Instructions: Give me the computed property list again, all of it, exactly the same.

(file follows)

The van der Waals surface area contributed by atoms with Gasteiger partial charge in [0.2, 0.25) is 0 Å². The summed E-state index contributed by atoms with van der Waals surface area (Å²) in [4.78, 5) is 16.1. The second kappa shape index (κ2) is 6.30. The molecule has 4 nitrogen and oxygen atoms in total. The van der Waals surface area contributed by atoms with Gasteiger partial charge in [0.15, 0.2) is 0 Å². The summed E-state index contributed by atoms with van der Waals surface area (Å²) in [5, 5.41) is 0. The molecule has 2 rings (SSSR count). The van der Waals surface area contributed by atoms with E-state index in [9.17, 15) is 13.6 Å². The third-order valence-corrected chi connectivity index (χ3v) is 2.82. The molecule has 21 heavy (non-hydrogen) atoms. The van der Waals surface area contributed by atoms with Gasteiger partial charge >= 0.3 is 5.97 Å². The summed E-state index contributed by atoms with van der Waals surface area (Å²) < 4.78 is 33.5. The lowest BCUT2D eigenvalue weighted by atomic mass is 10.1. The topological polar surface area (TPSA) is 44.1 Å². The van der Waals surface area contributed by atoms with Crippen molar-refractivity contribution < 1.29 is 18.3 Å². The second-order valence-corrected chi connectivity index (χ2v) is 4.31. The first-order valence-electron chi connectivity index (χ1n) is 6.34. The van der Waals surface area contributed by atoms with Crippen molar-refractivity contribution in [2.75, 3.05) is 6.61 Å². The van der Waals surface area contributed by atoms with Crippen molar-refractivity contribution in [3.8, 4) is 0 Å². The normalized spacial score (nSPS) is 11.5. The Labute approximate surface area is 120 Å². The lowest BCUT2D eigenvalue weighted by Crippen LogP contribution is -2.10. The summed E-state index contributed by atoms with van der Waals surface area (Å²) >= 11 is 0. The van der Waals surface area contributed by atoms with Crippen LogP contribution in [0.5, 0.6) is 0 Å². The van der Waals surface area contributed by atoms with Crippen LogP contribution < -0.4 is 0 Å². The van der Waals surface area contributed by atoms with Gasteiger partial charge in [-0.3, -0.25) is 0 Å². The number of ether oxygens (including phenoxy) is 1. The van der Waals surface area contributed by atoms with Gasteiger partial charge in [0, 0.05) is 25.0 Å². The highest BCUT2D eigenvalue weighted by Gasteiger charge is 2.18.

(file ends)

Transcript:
The van der Waals surface area contributed by atoms with Gasteiger partial charge in [0.2, 0.25) is 0 Å². The summed E-state index contributed by atoms with van der Waals surface area (Å²) in [4.78, 5) is 16.1. The second kappa shape index (κ2) is 6.30. The molecule has 4 nitrogen and oxygen atoms in total. The van der Waals surface area contributed by atoms with Gasteiger partial charge in [0.15, 0.2) is 0 Å². The summed E-state index contributed by atoms with van der Waals surface area (Å²) in [5, 5.41) is 0. The molecule has 2 rings (SSSR count). The van der Waals surface area contributed by atoms with E-state index in [9.17, 15) is 13.6 Å². The third-order valence-corrected chi connectivity index (χ3v) is 2.82. The molecule has 21 heavy (non-hydrogen) atoms. The van der Waals surface area contributed by atoms with Gasteiger partial charge >= 0.3 is 5.97 Å². The summed E-state index contributed by atoms with van der Waals surface area (Å²) < 4.78 is 33.5. The lowest BCUT2D eigenvalue weighted by atomic mass is 10.1. The topological polar surface area (TPSA) is 44.1 Å². The van der Waals surface area contributed by atoms with Crippen molar-refractivity contribution < 1.29 is 18.3 Å². The second-order valence-corrected chi connectivity index (χ2v) is 4.31. The first-order valence-electron chi connectivity index (χ1n) is 6.34. The van der Waals surface area contributed by atoms with Crippen molar-refractivity contribution in [2.75, 3.05) is 6.61 Å². The van der Waals surface area contributed by atoms with Crippen molar-refractivity contribution in [3.8, 4) is 0 Å². The normalized spacial score (nSPS) is 11.5. The Labute approximate surface area is 120 Å². The lowest BCUT2D eigenvalue weighted by Crippen LogP contribution is -2.10. The summed E-state index contributed by atoms with van der Waals surface area (Å²) >= 11 is 0. The van der Waals surface area contributed by atoms with Crippen LogP contribution in [0.5, 0.6) is 0 Å². The van der Waals surface area contributed by atoms with Crippen LogP contribution < -0.4 is 0 Å². The van der Waals surface area contributed by atoms with Gasteiger partial charge in [-0.3, -0.25) is 0 Å². The number of ether oxygens (including phenoxy) is 1. The van der Waals surface area contributed by atoms with Gasteiger partial charge in [0, 0.05) is 25.0 Å². The highest BCUT2D eigenvalue weighted by Gasteiger charge is 2.18.